The Great Lakes Fishery Commission has awarded a SUNY Oswego conservation geneticist a $62,822 grant to study small, bottom-dwelling Lake Ontario fish called deepwater sculpin — once thought extinct there.
The grant for Amy Welsh, assistant professor in Oswego’s biological sciences department, is in cooperation with researchers from Michigan State University and federal and state agencies.
Deepwater sculpin, a species with a flattened head, side-mounted eyes and distinctive fanlike dorsal fins, once thrived in Lake Ontario, but disappeared from scientists’ sampling sites from the 1960s through 1996.
Welsh will conduct DNA analysis to determine whether today’s deepwater sculpin are back from supposed extinction or drifted here from the upper Great Lakes.
Maureen Walsh, a research fishery biologist with the USGS Great Lakes Science Center’s Lake Ontario Biological Station in Oswego, said her agency, the state Department of Environmental Conservation and Canadian partners sample the lake annually for many species of animal life. Deepwater sculpin had been plentiful from at least the 1920s through the 1950s, then disappeared.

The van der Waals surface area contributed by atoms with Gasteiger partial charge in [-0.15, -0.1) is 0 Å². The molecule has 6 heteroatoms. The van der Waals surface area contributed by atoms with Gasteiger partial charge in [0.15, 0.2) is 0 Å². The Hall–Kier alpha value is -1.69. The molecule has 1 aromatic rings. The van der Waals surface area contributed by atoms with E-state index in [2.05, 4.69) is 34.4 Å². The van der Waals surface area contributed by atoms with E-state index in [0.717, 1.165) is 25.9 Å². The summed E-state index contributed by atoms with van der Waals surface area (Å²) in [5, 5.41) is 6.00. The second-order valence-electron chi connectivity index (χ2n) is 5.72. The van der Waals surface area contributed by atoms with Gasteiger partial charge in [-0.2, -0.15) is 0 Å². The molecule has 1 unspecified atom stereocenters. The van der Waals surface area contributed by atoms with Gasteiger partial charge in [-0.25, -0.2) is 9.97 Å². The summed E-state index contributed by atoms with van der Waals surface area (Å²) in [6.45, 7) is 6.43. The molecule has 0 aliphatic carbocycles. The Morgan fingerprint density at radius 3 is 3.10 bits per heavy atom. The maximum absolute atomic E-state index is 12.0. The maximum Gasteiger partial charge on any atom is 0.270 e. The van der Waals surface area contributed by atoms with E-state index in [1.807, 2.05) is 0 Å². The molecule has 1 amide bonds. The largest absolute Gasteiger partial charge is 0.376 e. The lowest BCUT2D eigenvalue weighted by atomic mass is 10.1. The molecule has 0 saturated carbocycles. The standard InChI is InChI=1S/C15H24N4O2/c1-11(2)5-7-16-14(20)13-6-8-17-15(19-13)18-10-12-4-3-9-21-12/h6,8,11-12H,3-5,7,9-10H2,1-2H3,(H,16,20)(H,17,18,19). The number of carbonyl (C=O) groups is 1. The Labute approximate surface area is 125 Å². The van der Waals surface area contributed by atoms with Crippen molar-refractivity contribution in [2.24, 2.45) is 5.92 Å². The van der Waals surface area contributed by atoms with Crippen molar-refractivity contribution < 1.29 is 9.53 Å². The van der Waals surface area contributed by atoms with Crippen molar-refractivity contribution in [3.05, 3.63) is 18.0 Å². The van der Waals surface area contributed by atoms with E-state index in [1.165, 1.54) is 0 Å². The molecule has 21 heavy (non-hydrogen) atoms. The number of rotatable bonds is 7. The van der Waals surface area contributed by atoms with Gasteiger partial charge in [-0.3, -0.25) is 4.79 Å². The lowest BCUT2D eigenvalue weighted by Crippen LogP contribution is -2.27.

Welsh and Walsh said the goals of the genetic study are to determine how today’s deepwater sculpin are related to the historic Lake Ontario population, and whether these finger-length fish could become plentiful enough to make part of a healthy, native diet for a depleted population of lake trout currently feeding on non-native alewives.
Whether the return of deepwater sculpin benefits lake trout or not, Welsh finds it an exciting development for Lake Ontario.
“The goal in the Great Lakes is to restore more of a native ecosystem,” she said. “There is impetus to revive native species.”
— Jeff Rea ’71
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